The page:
One thing that every parent can agree on when it comes to discipline is that not all methods work for all households. Some people spank their children. Others use time out and later grounding. There are almost as many methods of discipline as there are families in the world, and many of them are based along the same lines of withholding or punishing for inappropriate actions and rewarding good behavior. But what is a parent to do when all the most common methods of discipline just don't work? One parent recently mentioned "hot saucing" to me as an alternative form of discipline.
At first I thought hot saucing?!
And then I thought, hmmm hot saucing?
So I decided to do what every parent should do before trying a new discipline method and do a little research. It was part research and part curiosity.
What is hot saucing?
Hot saucing is using a hot sauce (like Tabasco Sauce) on your child's tongue as a punishment for inappropriate behavior. Once I started looking into it, I realized it was really nothing new. After all, when I was growing up, I actually remember the pediatrician recommending putting hot sauce on my brother's thumb so that he wouldn't suck it. My mother disagreed and decided that he would probably stop long before he headed off to high school so let him outgrow it. But what about his teeth, the doctor said to my mom. Well, he can always get braces. Of course he stopped sucking his thumb by the time he started kindergarten and the brat had perfect teeth.
Those who think hot saucing is hot and those who think it is not.
There are different "methods" of hot saucing as discipline. Christian parent, author and homeschooling mom, Lisa Whelchel, (Blair from the hit TV show "The Facts of Life") talks about using hot sauce as a method of discipline in her book "Creative Correction: Extraordinary Ideas for Everyday Discipline." She seems to consider hot saucing as a cause and effect method of discipline. For example, lying or biting hurts someone so now you will feel a little of the pain your mouth caused. Other advocates agree and say hot saucing can be quite effective if done the right way. I guess just like a spanking can become physical abuse, hot saucing can be taken too far, too.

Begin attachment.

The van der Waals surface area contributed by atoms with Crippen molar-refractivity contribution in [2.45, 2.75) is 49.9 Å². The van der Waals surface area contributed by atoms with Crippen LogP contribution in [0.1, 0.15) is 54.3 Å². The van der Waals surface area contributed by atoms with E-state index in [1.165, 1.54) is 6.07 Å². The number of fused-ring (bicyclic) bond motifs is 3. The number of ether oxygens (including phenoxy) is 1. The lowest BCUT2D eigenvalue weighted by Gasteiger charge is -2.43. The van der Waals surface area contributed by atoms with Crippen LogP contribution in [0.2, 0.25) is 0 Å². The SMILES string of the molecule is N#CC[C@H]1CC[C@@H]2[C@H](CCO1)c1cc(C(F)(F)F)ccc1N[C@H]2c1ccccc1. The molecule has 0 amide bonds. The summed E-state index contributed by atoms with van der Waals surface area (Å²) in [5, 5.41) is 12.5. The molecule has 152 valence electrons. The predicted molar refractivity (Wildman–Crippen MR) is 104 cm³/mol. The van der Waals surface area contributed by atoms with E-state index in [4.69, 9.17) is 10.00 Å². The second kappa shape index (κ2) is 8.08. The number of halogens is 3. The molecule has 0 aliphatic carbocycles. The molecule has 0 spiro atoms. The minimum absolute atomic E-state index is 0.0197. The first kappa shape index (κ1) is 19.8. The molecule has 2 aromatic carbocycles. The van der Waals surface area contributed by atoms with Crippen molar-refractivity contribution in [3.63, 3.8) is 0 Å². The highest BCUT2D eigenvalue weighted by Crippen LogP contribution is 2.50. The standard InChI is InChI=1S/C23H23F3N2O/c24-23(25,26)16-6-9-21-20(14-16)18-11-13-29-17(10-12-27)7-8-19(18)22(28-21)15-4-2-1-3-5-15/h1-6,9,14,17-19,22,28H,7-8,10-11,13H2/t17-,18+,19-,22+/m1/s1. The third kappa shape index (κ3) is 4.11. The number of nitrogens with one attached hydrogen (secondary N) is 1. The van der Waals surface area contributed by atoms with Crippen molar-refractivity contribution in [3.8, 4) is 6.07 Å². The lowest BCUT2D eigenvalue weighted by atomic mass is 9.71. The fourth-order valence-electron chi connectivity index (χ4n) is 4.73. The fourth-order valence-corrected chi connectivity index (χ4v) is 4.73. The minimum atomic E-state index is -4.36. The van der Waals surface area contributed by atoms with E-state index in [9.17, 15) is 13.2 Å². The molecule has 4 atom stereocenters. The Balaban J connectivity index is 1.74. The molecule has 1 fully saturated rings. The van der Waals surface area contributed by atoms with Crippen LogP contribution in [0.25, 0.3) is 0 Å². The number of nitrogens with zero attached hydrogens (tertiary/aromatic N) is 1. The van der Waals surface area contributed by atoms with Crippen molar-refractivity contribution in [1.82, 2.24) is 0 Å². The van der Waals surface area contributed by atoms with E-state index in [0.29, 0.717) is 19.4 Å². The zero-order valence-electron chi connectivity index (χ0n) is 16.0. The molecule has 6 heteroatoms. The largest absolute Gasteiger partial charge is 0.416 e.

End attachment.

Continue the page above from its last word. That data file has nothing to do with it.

Such is the case with a mom in Alaska. The "Hot Sauce Mom" Jessica Beagley, was recently convicted of child abuse for hot saucing her child and making him take cold showers to punish him for his behavior. Beagley, a mom of six children, says this child just didn't respond to any other discipline so in an effort to show off her parenting technique, she made a video of herself hot saucing her son and sent it in to Dr. Phil. Apparently she was never told that it was supposed to be a drop of hot sauce on the tongue, not a partial cupful of hot sauce and then tell the child "You better now swallow it or spit it out" but instructed him to hold it in his mouth.
Hot saucing is one hot topic.
In my research, I found that hot saucing was a very controversial subject among parents. However, most experts agree that it is nothing short of abuse, punishment, or torture. In an interview on The Joy Behar Show with the Super Nanny, she says that hot saucing simply breaks down the relationship between parent and child and doesn't foster an atmosphere where children learn from their mistakes and where parents can guide them through the learning process.
Now I remember getting my mouth washed out with soap. It tasted pretty nasty, but it was a lot better than getting a spanking. Did it teach me not to say the words I said? No, it just taught me to not say them in front of my parents.
So, the question is to hot sauce or not to hot sauce? Yes, my kindergarten-aged daughter has a "mouth on her." It's not the words she says, but quite often simply the way she says it, snarky, sassy or mean. I know why she says things the way she says them, she is the baby and wants to be heard. But for this family I'm going to have to say, "Pass on the hot sauce unless it's on my food, thank you very much."
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